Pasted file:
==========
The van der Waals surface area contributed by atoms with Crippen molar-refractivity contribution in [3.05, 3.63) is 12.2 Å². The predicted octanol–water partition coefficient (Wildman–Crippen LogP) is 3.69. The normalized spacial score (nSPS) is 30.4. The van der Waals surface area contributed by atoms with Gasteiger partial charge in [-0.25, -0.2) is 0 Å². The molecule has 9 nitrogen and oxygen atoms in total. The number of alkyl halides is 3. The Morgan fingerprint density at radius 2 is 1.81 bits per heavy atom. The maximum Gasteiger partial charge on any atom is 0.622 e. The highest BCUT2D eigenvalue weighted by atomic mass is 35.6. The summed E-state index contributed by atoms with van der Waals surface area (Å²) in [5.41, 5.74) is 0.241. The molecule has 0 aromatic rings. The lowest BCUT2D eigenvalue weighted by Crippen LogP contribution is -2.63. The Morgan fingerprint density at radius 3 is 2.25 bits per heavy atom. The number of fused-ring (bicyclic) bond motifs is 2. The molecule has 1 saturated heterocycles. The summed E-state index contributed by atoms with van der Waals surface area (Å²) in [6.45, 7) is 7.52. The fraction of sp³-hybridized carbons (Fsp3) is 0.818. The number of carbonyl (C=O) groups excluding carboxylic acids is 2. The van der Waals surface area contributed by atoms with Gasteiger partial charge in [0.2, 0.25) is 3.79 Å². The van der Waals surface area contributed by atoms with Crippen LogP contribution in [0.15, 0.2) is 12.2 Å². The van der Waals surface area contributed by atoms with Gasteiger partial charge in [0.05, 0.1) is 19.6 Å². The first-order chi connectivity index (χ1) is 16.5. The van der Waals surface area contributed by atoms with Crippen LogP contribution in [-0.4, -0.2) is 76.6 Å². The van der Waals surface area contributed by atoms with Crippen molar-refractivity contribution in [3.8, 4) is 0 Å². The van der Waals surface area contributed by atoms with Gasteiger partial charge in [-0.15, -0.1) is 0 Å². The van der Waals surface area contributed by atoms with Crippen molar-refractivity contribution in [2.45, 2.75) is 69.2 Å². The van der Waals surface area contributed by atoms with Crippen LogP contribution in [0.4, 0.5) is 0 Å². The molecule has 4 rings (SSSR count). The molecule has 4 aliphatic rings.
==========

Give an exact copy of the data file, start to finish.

The van der Waals surface area contributed by atoms with Crippen molar-refractivity contribution in [3.05, 3.63) is 12.2 Å². The predicted octanol–water partition coefficient (Wildman–Crippen LogP) is 3.69. The normalized spacial score (nSPS) is 30.4. The van der Waals surface area contributed by atoms with Gasteiger partial charge in [-0.25, -0.2) is 0 Å². The molecule has 9 nitrogen and oxygen atoms in total. The number of alkyl halides is 3. The Morgan fingerprint density at radius 2 is 1.81 bits per heavy atom. The maximum Gasteiger partial charge on any atom is 0.622 e. The highest BCUT2D eigenvalue weighted by atomic mass is 35.6. The summed E-state index contributed by atoms with van der Waals surface area (Å²) in [5.41, 5.74) is 0.241. The molecule has 0 aromatic rings. The lowest BCUT2D eigenvalue weighted by Crippen LogP contribution is -2.63. The Morgan fingerprint density at radius 3 is 2.25 bits per heavy atom. The number of fused-ring (bicyclic) bond motifs is 2. The molecule has 1 saturated heterocycles. The summed E-state index contributed by atoms with van der Waals surface area (Å²) in [6.45, 7) is 7.52. The fraction of sp³-hybridized carbons (Fsp3) is 0.818. The number of carbonyl (C=O) groups excluding carboxylic acids is 2. The van der Waals surface area contributed by atoms with Gasteiger partial charge in [0.2, 0.25) is 3.79 Å². The van der Waals surface area contributed by atoms with Crippen LogP contribution in [0.15, 0.2) is 12.2 Å². The van der Waals surface area contributed by atoms with Gasteiger partial charge in [0.05, 0.1) is 19.6 Å². The first-order chi connectivity index (χ1) is 16.5. The van der Waals surface area contributed by atoms with Crippen LogP contribution in [-0.4, -0.2) is 76.6 Å². The van der Waals surface area contributed by atoms with Crippen molar-refractivity contribution in [3.8, 4) is 0 Å². The van der Waals surface area contributed by atoms with Gasteiger partial charge in [-0.15, -0.1) is 0 Å². The van der Waals surface area contributed by atoms with Crippen molar-refractivity contribution in [2.45, 2.75) is 69.2 Å². The van der Waals surface area contributed by atoms with Crippen LogP contribution in [0.4, 0.5) is 0 Å². The molecule has 4 rings (SSSR count). The molecule has 4 aliphatic rings.